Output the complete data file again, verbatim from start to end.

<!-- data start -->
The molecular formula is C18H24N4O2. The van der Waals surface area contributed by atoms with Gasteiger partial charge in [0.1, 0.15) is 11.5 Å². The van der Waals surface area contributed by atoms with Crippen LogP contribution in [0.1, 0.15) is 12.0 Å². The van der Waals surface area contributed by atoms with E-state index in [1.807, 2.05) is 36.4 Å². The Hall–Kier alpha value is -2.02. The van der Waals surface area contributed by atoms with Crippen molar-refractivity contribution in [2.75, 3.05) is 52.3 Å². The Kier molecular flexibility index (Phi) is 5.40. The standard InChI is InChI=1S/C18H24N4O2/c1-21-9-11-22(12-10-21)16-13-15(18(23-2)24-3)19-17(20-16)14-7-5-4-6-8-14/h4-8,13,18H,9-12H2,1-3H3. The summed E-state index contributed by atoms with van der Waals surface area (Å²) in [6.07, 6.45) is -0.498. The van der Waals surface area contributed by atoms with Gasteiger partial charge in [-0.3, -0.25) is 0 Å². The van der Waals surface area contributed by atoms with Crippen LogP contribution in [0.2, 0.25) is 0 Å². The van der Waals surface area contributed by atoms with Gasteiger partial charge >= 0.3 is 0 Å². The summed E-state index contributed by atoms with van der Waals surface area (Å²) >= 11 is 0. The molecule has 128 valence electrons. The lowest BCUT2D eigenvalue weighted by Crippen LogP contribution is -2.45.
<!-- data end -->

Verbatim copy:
The molecular formula is C18H24N4O2. The van der Waals surface area contributed by atoms with Gasteiger partial charge in [0.1, 0.15) is 11.5 Å². The van der Waals surface area contributed by atoms with Crippen LogP contribution in [0.1, 0.15) is 12.0 Å². The van der Waals surface area contributed by atoms with E-state index in [1.807, 2.05) is 36.4 Å². The Hall–Kier alpha value is -2.02. The van der Waals surface area contributed by atoms with Crippen molar-refractivity contribution in [2.75, 3.05) is 52.3 Å². The Kier molecular flexibility index (Phi) is 5.40. The standard InChI is InChI=1S/C18H24N4O2/c1-21-9-11-22(12-10-21)16-13-15(18(23-2)24-3)19-17(20-16)14-7-5-4-6-8-14/h4-8,13,18H,9-12H2,1-3H3. The summed E-state index contributed by atoms with van der Waals surface area (Å²) in [6.07, 6.45) is -0.498. The van der Waals surface area contributed by atoms with Gasteiger partial charge in [-0.3, -0.25) is 0 Å². The van der Waals surface area contributed by atoms with Crippen LogP contribution in [0.2, 0.25) is 0 Å². The van der Waals surface area contributed by atoms with Gasteiger partial charge >= 0.3 is 0 Å². The summed E-state index contributed by atoms with van der Waals surface area (Å²) >= 11 is 0. The molecule has 128 valence electrons. The lowest BCUT2D eigenvalue weighted by Crippen LogP contribution is -2.45.